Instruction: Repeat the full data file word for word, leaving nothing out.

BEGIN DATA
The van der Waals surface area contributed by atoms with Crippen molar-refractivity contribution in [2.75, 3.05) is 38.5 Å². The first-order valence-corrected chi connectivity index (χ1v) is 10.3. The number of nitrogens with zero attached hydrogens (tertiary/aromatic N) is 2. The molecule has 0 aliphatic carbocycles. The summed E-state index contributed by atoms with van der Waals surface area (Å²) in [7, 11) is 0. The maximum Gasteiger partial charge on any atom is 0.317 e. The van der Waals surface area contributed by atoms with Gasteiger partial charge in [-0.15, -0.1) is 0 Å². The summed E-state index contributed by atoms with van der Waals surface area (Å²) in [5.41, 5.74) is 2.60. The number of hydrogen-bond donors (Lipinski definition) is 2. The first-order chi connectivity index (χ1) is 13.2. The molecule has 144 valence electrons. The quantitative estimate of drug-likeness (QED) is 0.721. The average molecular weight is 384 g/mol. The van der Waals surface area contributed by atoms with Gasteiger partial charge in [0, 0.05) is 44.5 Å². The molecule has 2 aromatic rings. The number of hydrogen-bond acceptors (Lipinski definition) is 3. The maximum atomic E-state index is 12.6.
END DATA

The van der Waals surface area contributed by atoms with Crippen molar-refractivity contribution in [2.75, 3.05) is 38.5 Å². The first-order valence-corrected chi connectivity index (χ1v) is 10.3. The number of nitrogens with zero attached hydrogens (tertiary/aromatic N) is 2. The molecule has 0 aliphatic carbocycles. The summed E-state index contributed by atoms with van der Waals surface area (Å²) in [7, 11) is 0. The maximum Gasteiger partial charge on any atom is 0.317 e. The van der Waals surface area contributed by atoms with Gasteiger partial charge in [-0.15, -0.1) is 0 Å². The summed E-state index contributed by atoms with van der Waals surface area (Å²) in [5.41, 5.74) is 2.60. The number of hydrogen-bond donors (Lipinski definition) is 2. The first-order chi connectivity index (χ1) is 13.2. The molecule has 144 valence electrons. The quantitative estimate of drug-likeness (QED) is 0.721. The average molecular weight is 384 g/mol. The van der Waals surface area contributed by atoms with Gasteiger partial charge in [0, 0.05) is 44.5 Å². The molecule has 2 aromatic rings. The number of hydrogen-bond acceptors (Lipinski definition) is 3. The maximum atomic E-state index is 12.6.